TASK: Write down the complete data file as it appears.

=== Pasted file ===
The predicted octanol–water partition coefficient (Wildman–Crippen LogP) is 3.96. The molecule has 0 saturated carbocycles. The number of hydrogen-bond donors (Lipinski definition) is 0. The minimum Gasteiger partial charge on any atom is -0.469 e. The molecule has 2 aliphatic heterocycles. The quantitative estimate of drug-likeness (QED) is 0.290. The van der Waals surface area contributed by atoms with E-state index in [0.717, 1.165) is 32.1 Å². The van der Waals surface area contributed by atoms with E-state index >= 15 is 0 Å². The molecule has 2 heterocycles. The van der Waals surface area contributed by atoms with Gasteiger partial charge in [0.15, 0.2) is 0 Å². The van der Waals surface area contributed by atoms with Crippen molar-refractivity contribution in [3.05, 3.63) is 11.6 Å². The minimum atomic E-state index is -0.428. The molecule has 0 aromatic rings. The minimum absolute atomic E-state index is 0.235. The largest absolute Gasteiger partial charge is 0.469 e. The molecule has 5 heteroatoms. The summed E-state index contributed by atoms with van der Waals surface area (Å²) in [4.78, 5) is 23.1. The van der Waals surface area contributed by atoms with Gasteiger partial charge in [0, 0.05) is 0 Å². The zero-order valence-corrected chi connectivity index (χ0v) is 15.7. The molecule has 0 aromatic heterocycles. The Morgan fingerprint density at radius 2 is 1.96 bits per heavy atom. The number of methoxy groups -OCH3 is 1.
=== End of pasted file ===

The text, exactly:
The predicted octanol–water partition coefficient (Wildman–Crippen LogP) is 3.96. The molecule has 0 saturated carbocycles. The number of hydrogen-bond donors (Lipinski definition) is 0. The minimum Gasteiger partial charge on any atom is -0.469 e. The molecule has 2 aliphatic heterocycles. The quantitative estimate of drug-likeness (QED) is 0.290. The van der Waals surface area contributed by atoms with E-state index in [0.717, 1.165) is 32.1 Å². The van der Waals surface area contributed by atoms with E-state index >= 15 is 0 Å². The molecule has 2 heterocycles. The van der Waals surface area contributed by atoms with Gasteiger partial charge in [0.15, 0.2) is 0 Å². The van der Waals surface area contributed by atoms with Crippen molar-refractivity contribution in [3.05, 3.63) is 11.6 Å². The minimum atomic E-state index is -0.428. The molecule has 0 aromatic rings. The minimum absolute atomic E-state index is 0.235. The largest absolute Gasteiger partial charge is 0.469 e. The molecule has 5 heteroatoms. The summed E-state index contributed by atoms with van der Waals surface area (Å²) in [4.78, 5) is 23.1. The van der Waals surface area contributed by atoms with Gasteiger partial charge in [0, 0.05) is 0 Å². The zero-order valence-corrected chi connectivity index (χ0v) is 15.7. The molecule has 0 aromatic heterocycles. The Morgan fingerprint density at radius 2 is 1.96 bits per heavy atom. The number of methoxy groups -OCH3 is 1.